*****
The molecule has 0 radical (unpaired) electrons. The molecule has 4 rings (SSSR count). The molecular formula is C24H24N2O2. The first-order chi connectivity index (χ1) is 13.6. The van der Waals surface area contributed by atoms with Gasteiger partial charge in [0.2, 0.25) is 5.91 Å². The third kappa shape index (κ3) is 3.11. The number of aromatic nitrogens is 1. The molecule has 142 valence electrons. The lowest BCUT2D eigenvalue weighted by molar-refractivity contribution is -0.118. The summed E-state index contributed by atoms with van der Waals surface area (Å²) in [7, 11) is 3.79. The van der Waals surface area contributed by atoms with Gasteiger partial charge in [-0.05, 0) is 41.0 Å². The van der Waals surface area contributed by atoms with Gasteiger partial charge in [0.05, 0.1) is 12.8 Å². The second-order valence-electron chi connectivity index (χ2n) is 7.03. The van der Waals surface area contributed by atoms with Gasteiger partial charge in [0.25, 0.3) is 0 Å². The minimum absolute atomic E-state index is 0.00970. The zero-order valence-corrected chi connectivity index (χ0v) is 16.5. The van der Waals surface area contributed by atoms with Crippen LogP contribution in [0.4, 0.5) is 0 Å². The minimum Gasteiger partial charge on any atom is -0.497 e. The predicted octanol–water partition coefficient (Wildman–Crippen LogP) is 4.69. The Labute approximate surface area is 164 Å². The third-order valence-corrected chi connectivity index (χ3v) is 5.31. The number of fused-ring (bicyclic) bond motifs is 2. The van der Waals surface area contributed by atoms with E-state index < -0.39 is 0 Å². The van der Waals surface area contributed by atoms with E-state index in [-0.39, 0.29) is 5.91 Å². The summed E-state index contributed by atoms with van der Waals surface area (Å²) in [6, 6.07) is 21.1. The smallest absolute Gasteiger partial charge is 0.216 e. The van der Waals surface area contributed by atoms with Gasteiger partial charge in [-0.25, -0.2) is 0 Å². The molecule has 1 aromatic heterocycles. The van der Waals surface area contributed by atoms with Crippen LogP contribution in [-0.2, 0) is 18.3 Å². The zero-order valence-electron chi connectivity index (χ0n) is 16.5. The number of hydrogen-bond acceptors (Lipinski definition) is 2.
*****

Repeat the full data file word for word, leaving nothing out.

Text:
The molecule has 0 radical (unpaired) electrons. The molecule has 4 rings (SSSR count). The molecular formula is C24H24N2O2. The first-order chi connectivity index (χ1) is 13.6. The van der Waals surface area contributed by atoms with Gasteiger partial charge in [0.2, 0.25) is 5.91 Å². The third kappa shape index (κ3) is 3.11. The number of aromatic nitrogens is 1. The molecule has 142 valence electrons. The lowest BCUT2D eigenvalue weighted by molar-refractivity contribution is -0.118. The summed E-state index contributed by atoms with van der Waals surface area (Å²) in [7, 11) is 3.79. The van der Waals surface area contributed by atoms with Gasteiger partial charge in [-0.05, 0) is 41.0 Å². The van der Waals surface area contributed by atoms with Gasteiger partial charge in [0.05, 0.1) is 12.8 Å². The second-order valence-electron chi connectivity index (χ2n) is 7.03. The van der Waals surface area contributed by atoms with Gasteiger partial charge in [0.25, 0.3) is 0 Å². The minimum absolute atomic E-state index is 0.00970. The zero-order valence-corrected chi connectivity index (χ0v) is 16.5. The van der Waals surface area contributed by atoms with Crippen LogP contribution in [0.4, 0.5) is 0 Å². The minimum Gasteiger partial charge on any atom is -0.497 e. The predicted octanol–water partition coefficient (Wildman–Crippen LogP) is 4.69. The Labute approximate surface area is 164 Å². The third-order valence-corrected chi connectivity index (χ3v) is 5.31. The number of fused-ring (bicyclic) bond motifs is 2. The van der Waals surface area contributed by atoms with E-state index < -0.39 is 0 Å². The van der Waals surface area contributed by atoms with E-state index in [-0.39, 0.29) is 5.91 Å². The summed E-state index contributed by atoms with van der Waals surface area (Å²) in [6, 6.07) is 21.1. The smallest absolute Gasteiger partial charge is 0.216 e. The van der Waals surface area contributed by atoms with Gasteiger partial charge in [-0.25, -0.2) is 0 Å². The molecule has 1 aromatic heterocycles. The van der Waals surface area contributed by atoms with Crippen LogP contribution in [-0.2, 0) is 18.3 Å². The zero-order valence-electron chi connectivity index (χ0n) is 16.5. The number of hydrogen-bond acceptors (Lipinski definition) is 2.